Posted at 10.05.2018
"Faith is the opium of the folks". Critically examine this Marxian view of religious beliefs and say to what religions your conclusions apply. "Religion is the opium of folks" - Karl Marx, Critique of Hegel's School of thought of Right, 1844
The construct of two uniquely different terms used together often increases the "eyes" of folks who focus on strategies to affect the thinking and activities of many persons. In cases like this, religion signifies those persons around the globe who hold highly held beliefs. Opium, conversely, often symbolizes an addictive material that shifts the ability of individuals to maintain control of their own faculties, skills, or actions. Each term provides numerous images in the thoughts of individuals who "value" either faith or the utilization of substances. In this case, however, the conditions are being used in a statement of emphasis that demands that one see the critical route that Karl Marx was approaching in 1844.
According to Oxford Dictionaries (2009), Religious beliefs is the "belief in and worship of a superhuman controlling electric power, especially a personal God or gods". Opium is a "reddish -brown heavy-scented addictive drug prepared from the juice of the opium poppy, used illicitly as a narcotic and sometimes in medicine as an analgesic". The opium of individuals is "a thought and action-reaction regarded as inducing a wrong and unrealistic sense of contentment among people". In this case, it is Religious beliefs, relating to Marx. History reports that the majority of people believe that Marx criticizes faith as being a comfort for the masses, in the manner that it creates an illusory dream to the indegent, assuring them that even if they're moving into misery in this life, they will find true happiness in the afterlife, thus only masking the condition and not handling it. However, based on the unexpected change in the 19th century (period in which Marx resided) of how opium is perceived, the price can be assessed in two ways; favorably and negatively. This makes it interesting for us to analyze it since background plays a major part on how it ought to be understood.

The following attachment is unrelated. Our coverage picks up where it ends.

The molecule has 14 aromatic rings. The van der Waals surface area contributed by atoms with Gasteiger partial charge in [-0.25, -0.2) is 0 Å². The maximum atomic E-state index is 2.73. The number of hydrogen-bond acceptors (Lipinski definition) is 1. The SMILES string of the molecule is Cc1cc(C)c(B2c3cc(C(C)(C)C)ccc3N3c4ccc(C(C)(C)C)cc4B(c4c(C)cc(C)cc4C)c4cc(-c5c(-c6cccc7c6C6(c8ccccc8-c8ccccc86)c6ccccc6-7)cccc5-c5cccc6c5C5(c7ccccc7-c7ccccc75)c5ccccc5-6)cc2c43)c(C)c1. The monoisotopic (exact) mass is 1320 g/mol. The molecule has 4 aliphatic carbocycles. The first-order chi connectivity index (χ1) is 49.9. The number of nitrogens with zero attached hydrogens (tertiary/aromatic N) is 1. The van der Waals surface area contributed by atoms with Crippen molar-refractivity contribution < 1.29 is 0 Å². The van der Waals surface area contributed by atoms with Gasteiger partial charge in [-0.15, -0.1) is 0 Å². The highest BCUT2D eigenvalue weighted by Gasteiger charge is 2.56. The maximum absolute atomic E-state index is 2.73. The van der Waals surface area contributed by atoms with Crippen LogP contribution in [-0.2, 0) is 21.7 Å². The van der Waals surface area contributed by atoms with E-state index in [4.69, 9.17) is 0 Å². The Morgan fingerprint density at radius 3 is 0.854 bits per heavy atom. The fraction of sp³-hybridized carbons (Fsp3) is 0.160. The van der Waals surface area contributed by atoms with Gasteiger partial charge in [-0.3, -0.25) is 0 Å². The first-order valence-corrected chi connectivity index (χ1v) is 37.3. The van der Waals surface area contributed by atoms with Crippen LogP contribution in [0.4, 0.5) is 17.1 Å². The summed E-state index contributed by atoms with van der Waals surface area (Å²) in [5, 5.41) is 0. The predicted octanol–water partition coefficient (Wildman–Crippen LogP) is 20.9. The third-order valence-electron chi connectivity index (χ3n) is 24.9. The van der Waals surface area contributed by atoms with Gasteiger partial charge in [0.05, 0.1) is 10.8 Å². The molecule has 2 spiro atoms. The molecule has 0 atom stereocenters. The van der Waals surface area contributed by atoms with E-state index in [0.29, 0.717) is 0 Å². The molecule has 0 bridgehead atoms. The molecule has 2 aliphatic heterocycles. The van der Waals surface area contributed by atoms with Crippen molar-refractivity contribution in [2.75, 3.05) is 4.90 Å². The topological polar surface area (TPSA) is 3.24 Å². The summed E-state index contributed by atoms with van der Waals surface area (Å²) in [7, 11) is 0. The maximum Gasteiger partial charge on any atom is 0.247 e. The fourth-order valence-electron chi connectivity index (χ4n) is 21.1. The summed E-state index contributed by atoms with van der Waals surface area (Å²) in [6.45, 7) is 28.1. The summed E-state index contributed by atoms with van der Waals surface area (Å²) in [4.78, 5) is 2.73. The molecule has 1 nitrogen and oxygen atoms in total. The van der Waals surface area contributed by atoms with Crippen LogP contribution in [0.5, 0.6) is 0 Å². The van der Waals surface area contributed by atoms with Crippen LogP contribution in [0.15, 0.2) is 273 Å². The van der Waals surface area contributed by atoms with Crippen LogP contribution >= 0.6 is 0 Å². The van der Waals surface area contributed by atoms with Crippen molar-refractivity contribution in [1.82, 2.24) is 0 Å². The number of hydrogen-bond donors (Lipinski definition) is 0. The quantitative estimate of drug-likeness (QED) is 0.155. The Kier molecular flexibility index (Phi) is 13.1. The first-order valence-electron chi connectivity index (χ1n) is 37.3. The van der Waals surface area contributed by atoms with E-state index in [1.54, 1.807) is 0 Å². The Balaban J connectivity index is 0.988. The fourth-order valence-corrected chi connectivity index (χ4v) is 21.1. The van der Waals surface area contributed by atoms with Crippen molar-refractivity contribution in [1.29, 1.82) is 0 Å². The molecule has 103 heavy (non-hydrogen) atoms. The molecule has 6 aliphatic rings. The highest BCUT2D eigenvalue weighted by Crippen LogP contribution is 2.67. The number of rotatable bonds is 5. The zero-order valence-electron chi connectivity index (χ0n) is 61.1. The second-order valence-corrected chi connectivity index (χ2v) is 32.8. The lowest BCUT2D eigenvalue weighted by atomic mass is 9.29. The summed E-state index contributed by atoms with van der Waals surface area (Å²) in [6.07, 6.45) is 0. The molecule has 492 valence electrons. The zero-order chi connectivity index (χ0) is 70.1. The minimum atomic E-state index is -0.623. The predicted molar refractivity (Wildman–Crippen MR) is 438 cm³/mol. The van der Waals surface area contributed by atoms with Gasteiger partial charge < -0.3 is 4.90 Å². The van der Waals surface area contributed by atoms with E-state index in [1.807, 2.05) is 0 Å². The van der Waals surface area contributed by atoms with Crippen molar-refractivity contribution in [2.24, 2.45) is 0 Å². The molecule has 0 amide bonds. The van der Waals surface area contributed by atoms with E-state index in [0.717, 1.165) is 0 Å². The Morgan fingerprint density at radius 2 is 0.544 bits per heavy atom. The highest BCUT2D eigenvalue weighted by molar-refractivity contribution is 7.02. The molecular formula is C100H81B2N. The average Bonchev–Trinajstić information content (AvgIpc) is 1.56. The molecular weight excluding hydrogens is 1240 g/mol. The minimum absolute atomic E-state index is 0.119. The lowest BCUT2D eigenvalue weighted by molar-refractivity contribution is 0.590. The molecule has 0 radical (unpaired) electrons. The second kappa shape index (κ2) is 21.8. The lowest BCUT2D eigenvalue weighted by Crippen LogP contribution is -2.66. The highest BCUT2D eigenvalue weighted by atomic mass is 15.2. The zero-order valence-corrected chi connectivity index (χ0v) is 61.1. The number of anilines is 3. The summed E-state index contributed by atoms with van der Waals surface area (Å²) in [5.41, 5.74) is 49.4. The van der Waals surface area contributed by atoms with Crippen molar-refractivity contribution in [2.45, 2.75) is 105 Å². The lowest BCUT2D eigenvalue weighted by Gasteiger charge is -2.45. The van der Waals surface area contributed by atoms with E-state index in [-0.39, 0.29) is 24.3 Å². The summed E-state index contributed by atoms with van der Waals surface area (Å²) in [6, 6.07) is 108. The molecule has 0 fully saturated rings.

Since prehistoric times, opium has been used worldwide. From Egypt to China, it was respectable and used for most things, such concerning relieve pain, to bring courage and strength to soldiers, to reach a sense of ecstasy or even to speak to the divine. These techniques continued and spread, until the 19th century, when its negative effects were being discovered. At this point, opium was found to be addictive, sometimes lethal and experienced began to be governed. The impact and harm that was done through the use of opium brought on societies to consider changing the perspective held on the use of the medication. Eventually, the use of opium became unlawful because its damage was significant to the participants of every population where it was used. Parenthetically, it was and sometimes still is being used for medical experiments and pain-reduction, delusional procedures to this day and remains the most effective pain-killer. However, regardless of the illegalization of opium and its own derivatives, it was and is still being employed by a wide variety of people in every parts of the planet, most commonly in the form of heroin, to be able to achieve a feeling of pleasure and also to escape from certainty.
In the 19th century, opium was accountable for two wars that took place between the UK and China. The "Opium Wars" happened because China illegalized the drug though the UK continued to traffic it in China, through India.
After having had a synopsis on the annals of opium, we can now deduce the several possible meanings that Marx conveys in his quote.